Biomass energy is a generic term applied to energy production achieved from organic material broken down into two broad categories:

■ Woody biomass. Forestry timber, residues and co-products, other woody material including thinning and cleaning from woodlands (known as forestry arisings), untreated wood products, energy crops such as willow, short rotation coppice (SRC), and miscanthus (elephant grass).

■ Non-woody biomass. Animal wastes, industrial and biodegradable municipal products from food processing and high-energy crops such as rape, sugarcane, and corn.

Biomass, mainly in the form of industrial and agricultural residues, provided electricity for many years with conventional steam turbine power generators. The United States currently has more than 8000 MWe of generating capacity fueled from biomass. Existing steam turbine conversion technologies are cost competitive in regions where low-cost biomass fuels are available, even though these technologies are comparatively inefficient at the small sizes required for biomass electricity production.

The performance of biomass electric systems can be improved dramatically by adapting to biomass advanced gasification technologies developed originally for coal. Biomass is a more attractive feedstock for gasification than coal because it is easier to gasify and has very low sulfur content, so expensive sulfur removal equipment is not required. Biomass integrated gasifier-gas turbine power systems with efficiencies of more than 40% have been commercially available since the early 1990s. These systems offer high efficiency and low unit capital costs for base load power generation at relatively modest scales of 100 MWe or less and can compete with coal-fired power plants, even when fueled with relatively costly biomass feedstocks.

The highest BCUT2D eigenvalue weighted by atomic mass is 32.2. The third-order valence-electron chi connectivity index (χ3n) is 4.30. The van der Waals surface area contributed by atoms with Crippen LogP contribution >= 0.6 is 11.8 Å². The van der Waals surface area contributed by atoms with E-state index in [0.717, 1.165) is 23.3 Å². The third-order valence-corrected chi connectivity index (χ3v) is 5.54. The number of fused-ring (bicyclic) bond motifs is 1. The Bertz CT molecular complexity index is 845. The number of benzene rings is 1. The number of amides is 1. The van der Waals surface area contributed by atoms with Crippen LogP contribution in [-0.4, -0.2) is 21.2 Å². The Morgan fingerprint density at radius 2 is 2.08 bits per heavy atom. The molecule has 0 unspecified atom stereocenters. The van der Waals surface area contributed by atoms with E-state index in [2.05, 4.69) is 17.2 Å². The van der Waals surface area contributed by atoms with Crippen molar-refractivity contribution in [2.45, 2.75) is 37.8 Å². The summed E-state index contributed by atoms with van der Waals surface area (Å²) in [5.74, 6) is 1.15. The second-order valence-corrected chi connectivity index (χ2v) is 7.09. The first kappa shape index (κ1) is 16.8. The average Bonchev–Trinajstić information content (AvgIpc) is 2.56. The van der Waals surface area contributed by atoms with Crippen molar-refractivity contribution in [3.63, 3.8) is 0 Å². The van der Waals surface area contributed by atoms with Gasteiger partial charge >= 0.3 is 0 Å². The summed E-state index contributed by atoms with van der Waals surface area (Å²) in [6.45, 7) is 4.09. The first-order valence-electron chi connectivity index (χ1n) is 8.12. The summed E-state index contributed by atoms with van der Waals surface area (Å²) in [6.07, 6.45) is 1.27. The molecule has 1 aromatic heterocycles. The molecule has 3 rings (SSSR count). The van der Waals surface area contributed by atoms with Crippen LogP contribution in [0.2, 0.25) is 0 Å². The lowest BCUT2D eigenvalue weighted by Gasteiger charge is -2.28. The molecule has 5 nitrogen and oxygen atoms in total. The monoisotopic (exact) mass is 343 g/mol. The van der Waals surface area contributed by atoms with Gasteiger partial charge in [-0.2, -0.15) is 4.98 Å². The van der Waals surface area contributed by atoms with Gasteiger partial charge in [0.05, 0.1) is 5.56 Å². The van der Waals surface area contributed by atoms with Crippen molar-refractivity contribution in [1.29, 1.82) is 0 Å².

Another form of energy related to agriculture is biogas. Animal waste is usually used for the generation of electricity from biogas. In these systems, the manure from animals is collected in special tanks, and by the addition of oxygen, methane is produced, which can be used directly in a diesel engine driving a generator to produce electricity. For these systems to be feasible, large farms or consortiums of farms are required. This method also solves the problem of disposing the manure, and as a by-product, we have the creation of a very good fertilizer. In the following subsections only biomass and biofuels are examined.

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